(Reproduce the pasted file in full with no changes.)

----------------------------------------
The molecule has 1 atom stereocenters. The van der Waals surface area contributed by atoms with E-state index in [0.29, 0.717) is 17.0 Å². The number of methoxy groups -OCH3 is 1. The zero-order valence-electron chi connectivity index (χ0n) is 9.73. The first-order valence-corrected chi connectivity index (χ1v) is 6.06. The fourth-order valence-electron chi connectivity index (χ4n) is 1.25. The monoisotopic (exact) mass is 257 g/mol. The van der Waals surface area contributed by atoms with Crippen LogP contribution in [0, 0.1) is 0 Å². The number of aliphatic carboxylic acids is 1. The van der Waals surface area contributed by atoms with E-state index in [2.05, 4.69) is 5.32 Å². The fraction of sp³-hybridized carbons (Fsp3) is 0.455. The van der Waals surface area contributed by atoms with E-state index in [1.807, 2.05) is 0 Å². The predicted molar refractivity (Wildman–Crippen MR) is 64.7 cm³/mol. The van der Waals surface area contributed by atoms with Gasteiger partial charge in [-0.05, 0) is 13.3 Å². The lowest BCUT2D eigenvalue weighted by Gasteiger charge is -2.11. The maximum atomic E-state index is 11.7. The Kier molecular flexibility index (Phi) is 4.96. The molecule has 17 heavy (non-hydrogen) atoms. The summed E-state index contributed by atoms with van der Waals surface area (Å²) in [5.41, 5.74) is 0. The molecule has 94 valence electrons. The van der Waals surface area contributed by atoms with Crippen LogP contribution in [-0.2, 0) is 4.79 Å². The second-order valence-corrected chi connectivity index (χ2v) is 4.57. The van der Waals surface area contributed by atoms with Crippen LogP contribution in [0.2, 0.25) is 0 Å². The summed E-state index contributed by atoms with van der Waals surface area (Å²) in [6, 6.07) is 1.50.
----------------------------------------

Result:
The molecule has 1 atom stereocenters. The van der Waals surface area contributed by atoms with E-state index in [0.29, 0.717) is 17.0 Å². The number of methoxy groups -OCH3 is 1. The zero-order valence-electron chi connectivity index (χ0n) is 9.73. The first-order valence-corrected chi connectivity index (χ1v) is 6.06. The fourth-order valence-electron chi connectivity index (χ4n) is 1.25. The monoisotopic (exact) mass is 257 g/mol. The van der Waals surface area contributed by atoms with Crippen LogP contribution in [0, 0.1) is 0 Å². The number of aliphatic carboxylic acids is 1. The van der Waals surface area contributed by atoms with E-state index in [2.05, 4.69) is 5.32 Å². The fraction of sp³-hybridized carbons (Fsp3) is 0.455. The van der Waals surface area contributed by atoms with E-state index in [1.807, 2.05) is 0 Å². The predicted molar refractivity (Wildman–Crippen MR) is 64.7 cm³/mol. The van der Waals surface area contributed by atoms with Gasteiger partial charge in [-0.05, 0) is 13.3 Å². The lowest BCUT2D eigenvalue weighted by Gasteiger charge is -2.11. The maximum atomic E-state index is 11.7. The Kier molecular flexibility index (Phi) is 4.96. The molecule has 17 heavy (non-hydrogen) atoms. The summed E-state index contributed by atoms with van der Waals surface area (Å²) in [5.41, 5.74) is 0. The molecule has 94 valence electrons. The van der Waals surface area contributed by atoms with Crippen LogP contribution in [-0.2, 0) is 4.79 Å². The second-order valence-corrected chi connectivity index (χ2v) is 4.57. The van der Waals surface area contributed by atoms with Crippen LogP contribution in [0.2, 0.25) is 0 Å². The summed E-state index contributed by atoms with van der Waals surface area (Å²) in [6, 6.07) is 1.50.